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Avg. High: 85° F
Avg. Low: 58° F
Max. High: 104° F (1954)
Min. Low: 40° F (1921)
Avg. Precip: 1.85"
Max. Precip: 7.46" (1919)
Average Snow: 0"
Max. Snow: 0"
Max Wind: NA
Rocky Mountain Columbine
Paintbrush (Castilleja sp.)
Wild Licorice (Glycyrrhiza lepidota)
Parry Primrose (Primula parryi)
Wood Lily (Lilium philadelphicum)
Yellow-legged Meadowhawk - Steve Jones
After the springtime birds have become generally quiet, other winged creatures garner the attention of the summer naturalist. Butterflies are at their peak numbers, but another order of insect is peaking in the sky--the Odonata. These are the “toothed-jawed” insects known as dragonflies and damselflies.
Though not quite as conspicuous as the butterflies, the dragonflies do dazzle with a rainbow of colors, including emeralds, lavenders and reds. Many species have distinctive wing markings. Their names reflect their unique characteristics: Twelve-spotted Skimmer, American Rubyspot, Cherry-faced Meadowlark, Blue-eyed Darner.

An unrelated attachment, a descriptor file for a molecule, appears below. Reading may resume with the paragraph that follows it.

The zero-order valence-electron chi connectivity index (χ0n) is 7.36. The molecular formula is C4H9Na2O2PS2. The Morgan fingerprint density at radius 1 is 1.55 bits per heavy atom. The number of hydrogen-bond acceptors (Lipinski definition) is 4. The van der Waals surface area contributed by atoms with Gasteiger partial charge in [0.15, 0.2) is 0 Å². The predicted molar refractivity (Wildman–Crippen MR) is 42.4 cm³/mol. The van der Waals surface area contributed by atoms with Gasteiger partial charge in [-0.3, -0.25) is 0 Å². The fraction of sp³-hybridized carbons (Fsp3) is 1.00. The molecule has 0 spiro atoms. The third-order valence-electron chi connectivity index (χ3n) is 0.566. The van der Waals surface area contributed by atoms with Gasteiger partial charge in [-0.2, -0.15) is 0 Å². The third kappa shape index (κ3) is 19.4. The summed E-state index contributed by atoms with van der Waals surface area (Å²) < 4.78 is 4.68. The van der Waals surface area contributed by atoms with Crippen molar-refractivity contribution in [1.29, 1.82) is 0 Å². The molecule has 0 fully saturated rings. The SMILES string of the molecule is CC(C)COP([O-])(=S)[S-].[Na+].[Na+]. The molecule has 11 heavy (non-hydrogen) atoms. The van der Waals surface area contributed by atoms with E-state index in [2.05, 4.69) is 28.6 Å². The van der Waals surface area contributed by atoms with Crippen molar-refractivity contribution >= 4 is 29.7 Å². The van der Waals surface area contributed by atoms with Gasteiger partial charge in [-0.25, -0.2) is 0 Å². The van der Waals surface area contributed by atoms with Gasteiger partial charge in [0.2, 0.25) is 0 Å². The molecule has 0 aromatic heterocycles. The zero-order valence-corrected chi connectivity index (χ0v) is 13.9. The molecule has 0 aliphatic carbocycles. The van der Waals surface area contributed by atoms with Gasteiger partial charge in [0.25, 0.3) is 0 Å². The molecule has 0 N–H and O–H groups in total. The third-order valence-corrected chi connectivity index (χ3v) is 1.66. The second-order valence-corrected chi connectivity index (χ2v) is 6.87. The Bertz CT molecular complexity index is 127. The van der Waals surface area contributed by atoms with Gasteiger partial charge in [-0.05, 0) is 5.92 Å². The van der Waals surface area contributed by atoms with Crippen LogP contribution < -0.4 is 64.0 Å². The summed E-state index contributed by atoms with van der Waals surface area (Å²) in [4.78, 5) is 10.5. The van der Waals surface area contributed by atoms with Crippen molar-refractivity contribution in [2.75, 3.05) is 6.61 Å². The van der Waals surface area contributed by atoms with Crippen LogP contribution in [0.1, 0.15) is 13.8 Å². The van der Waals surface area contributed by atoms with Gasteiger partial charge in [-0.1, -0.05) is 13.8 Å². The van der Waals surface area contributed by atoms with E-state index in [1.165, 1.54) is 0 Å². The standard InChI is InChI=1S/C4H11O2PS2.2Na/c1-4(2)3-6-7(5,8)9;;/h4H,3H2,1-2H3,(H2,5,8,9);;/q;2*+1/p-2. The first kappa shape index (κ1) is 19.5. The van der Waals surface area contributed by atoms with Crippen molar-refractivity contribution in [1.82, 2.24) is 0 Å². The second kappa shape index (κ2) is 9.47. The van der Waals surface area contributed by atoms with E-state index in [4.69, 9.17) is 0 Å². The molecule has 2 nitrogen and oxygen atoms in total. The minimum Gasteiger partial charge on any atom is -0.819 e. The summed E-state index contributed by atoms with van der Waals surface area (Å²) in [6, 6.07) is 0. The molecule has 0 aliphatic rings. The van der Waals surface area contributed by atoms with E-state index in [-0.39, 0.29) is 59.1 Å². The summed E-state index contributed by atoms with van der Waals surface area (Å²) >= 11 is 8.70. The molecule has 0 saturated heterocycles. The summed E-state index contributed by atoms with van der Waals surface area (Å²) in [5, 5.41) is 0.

Dragonfly watching peaks in midsummer, as the year-old nymphs emerge to spend a few weeks as acrobatic winged adults. An inspiration to many aeronautical engineers, the dragonflies use their four independent moving wings to climb, dive, hover, and fly backwards in the blink of an eye. These skills help them catch prey, maintain territories, mate, and lay eggs. In a few short weeks they will have completed their lives, and sewn the seeds for next summer’s swarm.
Several locales host good dragonfly air shows, including Walden/Sawhill Ponds, Pella Crossing (Hygiene) and Golden Ponds (
---Article by Scott Severs
All photos: Steve Jones
Read Ruth Carol Cushman and Stephen Jones's Nature Almanac column in the Daily Camera "Get Out" section the first Friday of each month.
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